Governments looking to boost their fish sector should consider rights-based management systems that can create incentives for stakeholders and lead to economically and environmentally sustainable fisheries, according to this report.
This report monitors and evaluates fisheries policies in OECD member and non-member economies, including Brazil, China, India, Indonesia and South Africa.
Reform of support to fuel use in the fisheries sector has the potential to generate both environmental and economic benefits, says this report on fuel use, tax concessions, and related information for OECD countries and partners.
Rebuilding a fishery from a collapsed state could see up to five-fold increases in its value, depending on its ecological, economic and regulatory characteristics. Appropriately-designed rights-based systems can better align individual fisher incentives to promote sustainable fisheries.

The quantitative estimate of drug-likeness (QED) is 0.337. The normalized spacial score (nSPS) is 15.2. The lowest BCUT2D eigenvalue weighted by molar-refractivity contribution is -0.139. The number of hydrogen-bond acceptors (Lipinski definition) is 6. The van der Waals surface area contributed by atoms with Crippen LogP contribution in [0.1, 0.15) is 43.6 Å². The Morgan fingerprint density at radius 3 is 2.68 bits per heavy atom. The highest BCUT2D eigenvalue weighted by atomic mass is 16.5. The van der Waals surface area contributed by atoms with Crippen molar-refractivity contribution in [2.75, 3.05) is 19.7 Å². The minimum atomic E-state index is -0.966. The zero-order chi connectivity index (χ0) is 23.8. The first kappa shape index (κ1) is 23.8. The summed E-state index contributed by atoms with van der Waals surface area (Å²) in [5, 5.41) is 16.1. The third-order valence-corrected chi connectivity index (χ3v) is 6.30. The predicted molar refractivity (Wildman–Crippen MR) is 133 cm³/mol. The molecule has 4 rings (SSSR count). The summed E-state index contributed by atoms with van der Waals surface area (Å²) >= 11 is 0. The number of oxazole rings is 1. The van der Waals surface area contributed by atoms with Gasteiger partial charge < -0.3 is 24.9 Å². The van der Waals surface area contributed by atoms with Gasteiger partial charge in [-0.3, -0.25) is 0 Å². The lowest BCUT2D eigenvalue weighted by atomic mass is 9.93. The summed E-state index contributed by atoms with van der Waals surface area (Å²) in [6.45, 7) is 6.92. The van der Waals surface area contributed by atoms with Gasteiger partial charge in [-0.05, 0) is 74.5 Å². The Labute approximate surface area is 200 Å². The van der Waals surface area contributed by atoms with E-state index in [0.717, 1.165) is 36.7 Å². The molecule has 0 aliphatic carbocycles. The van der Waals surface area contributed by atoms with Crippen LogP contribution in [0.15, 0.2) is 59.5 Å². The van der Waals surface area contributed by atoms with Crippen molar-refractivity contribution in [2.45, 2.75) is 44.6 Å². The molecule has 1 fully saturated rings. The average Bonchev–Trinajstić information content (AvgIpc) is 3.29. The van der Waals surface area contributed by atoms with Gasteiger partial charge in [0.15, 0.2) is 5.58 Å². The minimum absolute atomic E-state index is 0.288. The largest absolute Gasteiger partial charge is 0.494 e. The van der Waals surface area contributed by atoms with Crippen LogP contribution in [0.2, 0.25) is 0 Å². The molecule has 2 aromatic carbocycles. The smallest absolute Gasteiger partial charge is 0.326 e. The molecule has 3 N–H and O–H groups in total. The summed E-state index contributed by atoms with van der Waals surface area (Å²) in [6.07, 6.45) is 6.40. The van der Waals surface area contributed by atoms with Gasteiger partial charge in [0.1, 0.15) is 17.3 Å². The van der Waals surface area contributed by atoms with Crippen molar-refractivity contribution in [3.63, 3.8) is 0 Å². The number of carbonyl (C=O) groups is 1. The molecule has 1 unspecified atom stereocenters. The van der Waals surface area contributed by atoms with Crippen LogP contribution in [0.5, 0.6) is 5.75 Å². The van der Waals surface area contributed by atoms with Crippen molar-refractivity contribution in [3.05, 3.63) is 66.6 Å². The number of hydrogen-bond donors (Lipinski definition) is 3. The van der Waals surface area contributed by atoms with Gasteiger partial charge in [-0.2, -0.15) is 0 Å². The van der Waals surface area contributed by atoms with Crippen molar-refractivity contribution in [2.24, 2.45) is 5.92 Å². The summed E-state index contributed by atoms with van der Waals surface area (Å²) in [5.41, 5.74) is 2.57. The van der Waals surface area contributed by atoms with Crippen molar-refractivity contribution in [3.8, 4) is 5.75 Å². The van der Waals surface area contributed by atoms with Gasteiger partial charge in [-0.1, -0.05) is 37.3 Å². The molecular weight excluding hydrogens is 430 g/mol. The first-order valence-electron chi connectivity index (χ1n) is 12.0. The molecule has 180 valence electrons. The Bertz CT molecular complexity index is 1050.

How should we manage fisheries, forestry and other 'common pool' resources, where one person's use of them means less is available for others? Nobel Prize-winning economist Elinor Ostrom explains why we must change the way we think about managing common pool resources.
Fisheries reform is driven by economic forces, not environmental crisis. Policy makers must involve all stakeholders in supporting and sustaining reforms, as seen in these case studies of Iceland, Korea, Mexico, Norway and New Zealand.
Le changement climatique aura des impacts sur les pêcheries, les stocks de poissons et les communautés côtières, mais toutefois la forme et l'étendue de ces impacts sont incertaines. (En anglais)
Many fish stocks need rebuilding, but economic and social factors are also important for sustainable fisheries. This paper discusses the important distinction between rebuilding stocks and rebuilding fisheries, and the use of bioeconomic modelling for developing rebuilding strategies.
What should policy makers do to address climate change? This working paper looks at approaches to managing fisheries, so that the sector can adapt to changing conditions.
La mondialisation, la gestion des ressources naturelles et l’évolution des styles de vie sont autant de facteurs qui influent sur les pêcheries, selon ce livre dans la série Les essentiels de l'OCDE.